Edinburgh Fringe Festival: I Wish My Life Were Like A Musical
One of the shows on our radar for Edinburgh Fringe is I Wish My Life Were Like A Musical by Alexander S. Bermange.
I caught up with Alexander for a behind-the-scenes look at the production.
When did you discover your passion for musical theatre?
I was fortunate enough to have had musical theatre introduced to me by my parents at an early age. They took me to see Cats when I was around six, having previously already introduced me to the score via the cast album. I still have vivid memories of that first visit to a musical.
This was followed after a year or two by a trip to Starlight Express, which made a great impression on me. But it was Chess, which they took me to see a couple of years later, that truly changed my life. From that day, I was obsessed with the genre.
Looking back, I find it quite intriguing that that was the show that did it, purely because it’s quite a cerebral and complex piece that one wouldn’t naturally categorise as “child’s fare”. But although clearly some of its intricacies and subtleties will have been lost on me at the time, I was never aware of that – which I think is one of the piece’s qualities. It’s one I certainly endeavour to bring to my own work.
In the case of I Wish My Life Were Like A Musical, I’m eager that both musical theatre aficionados and those with only a passing interest in the genre – or indeed, a loathing of it! – should be able to appreciate it equally, albeit in different ways.
This show shares the inside secrets of a musical theatre performer – was it liberating to pull the curtain back on the world of musical theatre?
For all of the many wonderfully positive aspects of embarking on and sustaining a career on the stage, there are many less appealing and more gruelling parts to the profession – from the disastrous auditions to the knackering dance routines to the “divas” to the on-stage kisses with co-stars you despise.
Although the show is in many ways my love letter to musical theatre, I did relish the opportunity to expose some of the unspoken truths about what so often transpires behind the scenes – albeit in a light-hearted and comedic style. I also enjoyed documenting the factors that – despite these challenges – ultimately make a life in the theatre so fulfilling and rewarding.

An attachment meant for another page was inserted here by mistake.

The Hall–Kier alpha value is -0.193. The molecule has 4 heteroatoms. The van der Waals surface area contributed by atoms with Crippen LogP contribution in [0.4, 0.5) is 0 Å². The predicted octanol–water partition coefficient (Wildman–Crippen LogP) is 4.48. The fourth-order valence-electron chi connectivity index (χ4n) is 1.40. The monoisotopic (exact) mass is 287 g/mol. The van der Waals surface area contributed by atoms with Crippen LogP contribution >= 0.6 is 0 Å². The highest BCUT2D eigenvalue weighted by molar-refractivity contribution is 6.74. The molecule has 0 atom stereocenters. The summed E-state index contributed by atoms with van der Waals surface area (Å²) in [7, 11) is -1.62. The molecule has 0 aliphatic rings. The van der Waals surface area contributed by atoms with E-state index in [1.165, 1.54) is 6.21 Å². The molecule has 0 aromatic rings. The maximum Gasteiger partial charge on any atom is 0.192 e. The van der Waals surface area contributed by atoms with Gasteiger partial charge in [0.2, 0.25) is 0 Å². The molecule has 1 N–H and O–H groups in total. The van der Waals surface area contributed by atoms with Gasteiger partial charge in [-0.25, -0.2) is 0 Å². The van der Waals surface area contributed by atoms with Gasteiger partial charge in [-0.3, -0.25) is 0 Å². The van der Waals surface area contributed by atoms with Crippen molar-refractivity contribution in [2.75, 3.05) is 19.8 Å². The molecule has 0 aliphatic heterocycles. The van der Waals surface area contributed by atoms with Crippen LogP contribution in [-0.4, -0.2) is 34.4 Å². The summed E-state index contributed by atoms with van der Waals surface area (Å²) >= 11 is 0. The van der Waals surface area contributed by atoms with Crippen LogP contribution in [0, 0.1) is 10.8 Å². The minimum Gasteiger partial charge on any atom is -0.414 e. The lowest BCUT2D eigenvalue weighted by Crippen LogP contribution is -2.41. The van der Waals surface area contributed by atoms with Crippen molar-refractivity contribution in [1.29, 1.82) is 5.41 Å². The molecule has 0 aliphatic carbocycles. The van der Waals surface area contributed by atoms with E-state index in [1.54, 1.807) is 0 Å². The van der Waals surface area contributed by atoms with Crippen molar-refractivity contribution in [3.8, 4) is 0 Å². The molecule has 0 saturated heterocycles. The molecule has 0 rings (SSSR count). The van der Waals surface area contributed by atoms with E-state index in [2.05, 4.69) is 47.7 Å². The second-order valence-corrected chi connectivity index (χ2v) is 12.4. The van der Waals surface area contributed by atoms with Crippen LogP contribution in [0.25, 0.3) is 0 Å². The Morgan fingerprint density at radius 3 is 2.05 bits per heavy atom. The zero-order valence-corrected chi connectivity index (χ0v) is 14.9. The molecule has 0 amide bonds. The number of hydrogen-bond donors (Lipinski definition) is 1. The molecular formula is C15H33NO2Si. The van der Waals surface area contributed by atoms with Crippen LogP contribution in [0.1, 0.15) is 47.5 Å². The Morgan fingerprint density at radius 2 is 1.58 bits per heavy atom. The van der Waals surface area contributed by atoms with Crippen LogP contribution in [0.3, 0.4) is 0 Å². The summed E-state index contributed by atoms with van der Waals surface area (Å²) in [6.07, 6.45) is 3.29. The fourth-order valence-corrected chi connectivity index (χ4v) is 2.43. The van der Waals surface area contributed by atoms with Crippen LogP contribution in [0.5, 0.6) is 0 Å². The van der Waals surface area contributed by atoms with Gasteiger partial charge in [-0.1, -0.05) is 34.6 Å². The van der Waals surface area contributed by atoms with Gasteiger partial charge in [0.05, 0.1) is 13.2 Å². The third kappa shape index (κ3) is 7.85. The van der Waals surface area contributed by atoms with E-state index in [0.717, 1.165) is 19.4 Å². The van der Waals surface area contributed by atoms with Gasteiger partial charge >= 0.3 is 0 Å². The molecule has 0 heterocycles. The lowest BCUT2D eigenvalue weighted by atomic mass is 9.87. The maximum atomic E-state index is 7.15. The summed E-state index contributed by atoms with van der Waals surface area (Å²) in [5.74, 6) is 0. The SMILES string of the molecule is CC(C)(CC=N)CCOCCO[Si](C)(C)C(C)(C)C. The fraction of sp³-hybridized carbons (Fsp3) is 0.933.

How challenging is it to write music that effectively parodies something you’re really passionate about
The show features entirely original music, though many of the songs are peppered with appropriate musical quotations – or “Easter eggs”, as I like to call them – from well-known songs from shows.
For example, our opening number, which is all about opening numbers, is almost entirely comprised of tiny fragments of famous opening numbers. Audience members needn’t recognise any in order to enjoy the song, but those who do will doubtless appreciate it on an additional level.
I find this approach challenging at times, but also hugely enjoyable – it’s a little like assembling a jigsaw puzzle! And the fact that I’m not only a musical theatre writer but also somewhat of a musical theatre aficionado means that it’s a style that I naturally lean towards and feel at home composing in.
Who are some of your musical theatre icons or inspirations?
I have many. The writers of the musicals that I cited earlier as providing my formative theatrical experiences immediately became my idols. Tim Rice especially has remained not only a source of inspiration but also a writer who has been kind enough to publicly champion my work on many occasions, for which I am extremely grateful.
It would be sacrilegious not to mention Sondheim in a list of musical theatre icons – and Alan Menken and Stephen Schwartz would certainly also make my list.
But I have a particular passion for the music and lyrics of Jim Steinman. Even though he isn’t primarily known as a musical theatre writer, his work is often supremely theatrical, highly elaborate and – when it needs to be – extremely funny. Bat Out of Hell II would be my desert island album.
What do you hope that people feel when watching IWMLWLAM?
I hope that those who work in musical theatre will find it relatable, and that those who don’t work in musical theatre will find it revelatory.
Ultimately, though, I hope that all audience members will leave the theatre feeling amused, enlightened and entertained.